...capabilities. The metrics these are thebeginning of the story. We also tell people to attach to the biggestbusiness issues of the customer. What this allows you to do is to get usreally really. Laser focused on the things that matter the most to acompany, then utilizing things like require capabilities and metrics totype very, very specifically, to the different people inside theorganization. So we can pull in their point of view in the framework and another point when you're talkingabout those positive business outcomes, you want to make sure that they're highlevel enough that they're not only important to the department that you're,initially selling, to or initially having a conversation with, they havebusiness impact across the organization. Exactly and that's the beauty ofattaching to the biggest business issue. It makes it galvanizing for all whohear them in a way. It takes the focus off of you as selling something as thecellar and it puts the focus on them being collaborative inside their owncompany. Solving a big business issue...

...for that company and after you havethose elements, the required capabilities, the positive businessoutcomes to metrics that first part of that story. You want to make sure thatyou're, enabling your chief contact to have that conversation and have thatconversation in a way that helps your case. How do you do that? And what tipsdo you have for that yeah? I think that once you've created the story throughpositive business outcomes, require capabilities and metrics. You naturallyearn the right to finish the story with how you do it as the sellingorganization, how you do it better and proof that you've done it before goback to other podcast, like I think of the one that the multiple decisionmaker podcast. That's a great topic to put in conjunction with this, whichkind of focuses on how to help the customer internally, you know help themidentify others who need to hear and connect with the story. Your goal is tomake it their story. The way that you do, that is to encourage them to telltheir story and tell it through the...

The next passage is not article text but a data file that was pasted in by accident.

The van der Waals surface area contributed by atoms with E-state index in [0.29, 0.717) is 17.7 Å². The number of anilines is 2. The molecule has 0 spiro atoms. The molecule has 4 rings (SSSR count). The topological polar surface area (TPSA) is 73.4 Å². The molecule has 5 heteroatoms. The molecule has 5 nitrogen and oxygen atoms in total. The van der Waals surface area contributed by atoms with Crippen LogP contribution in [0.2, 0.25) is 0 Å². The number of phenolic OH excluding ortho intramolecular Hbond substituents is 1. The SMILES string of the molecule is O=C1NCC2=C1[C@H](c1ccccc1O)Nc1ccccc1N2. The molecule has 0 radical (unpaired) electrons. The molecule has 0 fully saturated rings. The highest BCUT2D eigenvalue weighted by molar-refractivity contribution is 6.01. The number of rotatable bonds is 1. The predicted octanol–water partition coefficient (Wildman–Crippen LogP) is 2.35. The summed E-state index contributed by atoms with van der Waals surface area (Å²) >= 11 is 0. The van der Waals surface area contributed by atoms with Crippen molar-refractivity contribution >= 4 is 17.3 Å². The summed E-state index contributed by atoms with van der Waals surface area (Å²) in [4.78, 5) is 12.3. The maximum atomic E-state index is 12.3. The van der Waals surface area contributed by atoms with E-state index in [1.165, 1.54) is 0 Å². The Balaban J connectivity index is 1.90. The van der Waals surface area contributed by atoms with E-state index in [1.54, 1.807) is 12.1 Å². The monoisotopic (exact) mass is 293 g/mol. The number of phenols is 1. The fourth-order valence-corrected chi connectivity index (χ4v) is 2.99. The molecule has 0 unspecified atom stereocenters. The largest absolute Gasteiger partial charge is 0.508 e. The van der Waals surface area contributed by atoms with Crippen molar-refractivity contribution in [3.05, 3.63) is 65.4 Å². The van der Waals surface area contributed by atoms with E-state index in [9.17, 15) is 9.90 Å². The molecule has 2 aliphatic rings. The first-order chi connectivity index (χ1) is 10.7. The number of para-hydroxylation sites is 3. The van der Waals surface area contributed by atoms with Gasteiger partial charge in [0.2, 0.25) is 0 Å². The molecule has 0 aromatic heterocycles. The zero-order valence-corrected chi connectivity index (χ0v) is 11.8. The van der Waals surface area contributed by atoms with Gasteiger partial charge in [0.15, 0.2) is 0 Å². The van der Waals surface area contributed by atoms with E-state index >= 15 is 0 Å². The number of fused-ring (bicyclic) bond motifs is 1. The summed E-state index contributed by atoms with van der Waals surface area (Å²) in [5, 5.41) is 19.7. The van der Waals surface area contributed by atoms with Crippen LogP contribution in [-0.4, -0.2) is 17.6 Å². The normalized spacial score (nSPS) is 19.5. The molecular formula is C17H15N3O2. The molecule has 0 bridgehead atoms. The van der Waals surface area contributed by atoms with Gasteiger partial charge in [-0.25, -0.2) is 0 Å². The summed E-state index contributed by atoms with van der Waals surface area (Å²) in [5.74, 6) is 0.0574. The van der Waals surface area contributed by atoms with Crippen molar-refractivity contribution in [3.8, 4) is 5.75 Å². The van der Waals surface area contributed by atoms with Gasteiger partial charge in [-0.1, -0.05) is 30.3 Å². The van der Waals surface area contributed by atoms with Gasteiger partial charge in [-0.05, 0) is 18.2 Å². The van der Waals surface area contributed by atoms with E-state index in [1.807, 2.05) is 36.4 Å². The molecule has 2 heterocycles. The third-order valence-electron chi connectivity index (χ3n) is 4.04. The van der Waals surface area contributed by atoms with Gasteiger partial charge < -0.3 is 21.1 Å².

...framework. You know many times we havepeople tell us hey. I just naturally do a recap with our slide, so I do a recap:byf, the Framewor, the positive business outcomes, the requirecapabilities in the metric. Here's how we do it, here's how we do itdifferently or better, and here's where we've done it before and many times.Customers will come to US and ask us to send them that slide, or that recap, sothey can use it internally. That's a tell tale sign that they're gettingready to go, tell the story from their point of view to others who need tohear it and I'm obviously a marketing byer and, I would say the best peoplethat I've ever worked with the best sales people. I've ever worked withhave enabled me to sell internally- and I know there are a lot of people outthere listening a lot of you out there who sell marketing software, and I wantto bring up one point that I think is important and actually I think it'simportant for anybody that sells software. It came up in a workshot thatI was in a couple weeks ago. This particular sales team was really tryingto get away from doing demos too early.